What to Make of Jordan Peterson

Last week, Professor Jordan B. Peterson gave a phenomenal interview with Cathy Newman of the British ITN Channel 4 News. If you haven’t seen the 30-minute dialogue, check it out here. It is certainly worth the half hour of your time. This, however, wasn’t Peterson’s first time in the spotlight.

Who Is Jordan B. Peterson?

Dr. Jordan B. Peterson is a professor at the University of Toronto, a clinical psychologist. He often speaks about sociological differences between men and women as well as other cultural issues. He gained notoriety for his insistence that he will refuse to be forced into using specific language regarding a proposed Canadian law. This now famous video shows Dr. Peterson engaging with college students regarding gender pronouns and free and compelled speech.

His latest propulsion into the spotlight was his interview with Cathy Newman. Dr. Peterson held his ground, showing kindness, cordiality, firmness, and graciousness in his engagement. In contrast, Newman gave a lack luster performance filled with seemingly disingenuous characterizations of Peterson’s statements. At virtually every turn Newman misrepresented Peterson’s statements in what seems like repeated attempts at painting his sociological assertions as offensive and ludicrous. Yet, he graciously responded by repeating and clarifying the difference between what he said and what Cathy Newman surmised.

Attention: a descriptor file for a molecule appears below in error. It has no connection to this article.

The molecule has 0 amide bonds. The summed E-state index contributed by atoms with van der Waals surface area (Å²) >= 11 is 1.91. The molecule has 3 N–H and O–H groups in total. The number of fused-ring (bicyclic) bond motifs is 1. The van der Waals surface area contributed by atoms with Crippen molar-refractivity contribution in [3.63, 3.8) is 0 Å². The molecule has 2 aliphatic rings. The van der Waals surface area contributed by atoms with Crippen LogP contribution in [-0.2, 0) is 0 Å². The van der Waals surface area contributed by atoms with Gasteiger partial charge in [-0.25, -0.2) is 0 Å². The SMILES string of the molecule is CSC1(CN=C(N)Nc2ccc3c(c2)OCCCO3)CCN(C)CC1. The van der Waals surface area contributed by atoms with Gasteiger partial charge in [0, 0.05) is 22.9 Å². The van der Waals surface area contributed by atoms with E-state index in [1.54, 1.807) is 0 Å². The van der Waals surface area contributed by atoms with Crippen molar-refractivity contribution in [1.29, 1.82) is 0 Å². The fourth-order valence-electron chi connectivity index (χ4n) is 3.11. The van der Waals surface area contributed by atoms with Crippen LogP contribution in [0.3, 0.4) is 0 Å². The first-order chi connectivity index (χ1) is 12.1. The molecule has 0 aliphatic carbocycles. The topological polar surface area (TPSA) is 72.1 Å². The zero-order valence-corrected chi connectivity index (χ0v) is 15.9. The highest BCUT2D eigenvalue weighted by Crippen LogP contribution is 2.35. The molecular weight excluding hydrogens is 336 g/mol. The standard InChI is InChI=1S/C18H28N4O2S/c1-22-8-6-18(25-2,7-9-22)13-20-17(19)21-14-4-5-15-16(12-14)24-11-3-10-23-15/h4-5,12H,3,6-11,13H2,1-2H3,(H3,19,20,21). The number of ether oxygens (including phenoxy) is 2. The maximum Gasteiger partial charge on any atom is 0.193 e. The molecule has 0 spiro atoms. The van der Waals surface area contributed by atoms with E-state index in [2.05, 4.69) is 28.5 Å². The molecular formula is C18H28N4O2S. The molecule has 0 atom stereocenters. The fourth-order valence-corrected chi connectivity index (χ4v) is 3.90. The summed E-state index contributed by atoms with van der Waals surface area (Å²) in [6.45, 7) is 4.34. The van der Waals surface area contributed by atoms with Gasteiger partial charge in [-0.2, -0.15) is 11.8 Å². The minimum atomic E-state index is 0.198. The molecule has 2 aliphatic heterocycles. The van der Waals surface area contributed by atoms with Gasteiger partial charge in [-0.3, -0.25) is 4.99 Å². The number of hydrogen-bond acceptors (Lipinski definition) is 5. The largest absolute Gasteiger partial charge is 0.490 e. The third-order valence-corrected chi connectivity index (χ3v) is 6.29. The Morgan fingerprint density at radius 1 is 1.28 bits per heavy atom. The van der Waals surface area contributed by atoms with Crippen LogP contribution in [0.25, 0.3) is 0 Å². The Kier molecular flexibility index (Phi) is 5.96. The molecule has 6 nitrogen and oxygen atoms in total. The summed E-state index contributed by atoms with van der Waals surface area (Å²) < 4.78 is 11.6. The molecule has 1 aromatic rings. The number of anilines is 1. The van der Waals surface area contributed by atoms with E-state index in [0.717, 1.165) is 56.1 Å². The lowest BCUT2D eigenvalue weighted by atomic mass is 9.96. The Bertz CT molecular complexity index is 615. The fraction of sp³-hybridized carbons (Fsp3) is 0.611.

The pinnacle of the interview was when Peterson turned the question on Newman herself. Newman asked: “Why should your freedom of speech trump a trans person’s right not to be offended?” Peterson responded: “Because in order to be able to think, you have to risk being offensive. I mean, look at the conversation we’re having right now. You’re certainly willing to risk offending me in the pursuit of truth. Why should you have the right to do that? It’s been rather uncomfortable.” Newman rebutted: “Well, I’m very glad I’ve put you on the spot.” Peterson pressed in further: “Well, you get my point. You’re doing what you should do, which is digging a bit to see what the hell is going on. And that is what you should do. But you’re exercising your freedom of speech to certainly risk offending me, and that’s fine. More power to you, as far as I’m concerned.”

Peterson brilliantly shows Newman that her own argument works against her. Freedom of speech is not about protecting others from being offended. It is about protecting the right to speak important things that will be offensive. (For a short primer on free speech, check out PragerU’s video, “Does Free Speech Offend You?”) Peterson showed that the argument cuts both ways, and Newman, to her credit, acknowledged she had been bested.

This interview by Peterson was a notable example of a truthful engagement, yet with gentleness and respect. This is exactly how Christians should engage unbelievers in apologetic and evangelistic encounters. Too often we hear stories of non-Christians being berated by Christians. This is far from being Christlike and must be rejected. Christian, were you not graciously shown how the crucifixion of Christ paid for your sins? Christians are supposed to speak the truth in love (Ephesians 4:15) with gentleness and respect (1 Peter 3:15). We Christians can learn much from Peterson in this regard.

A Caution to Christians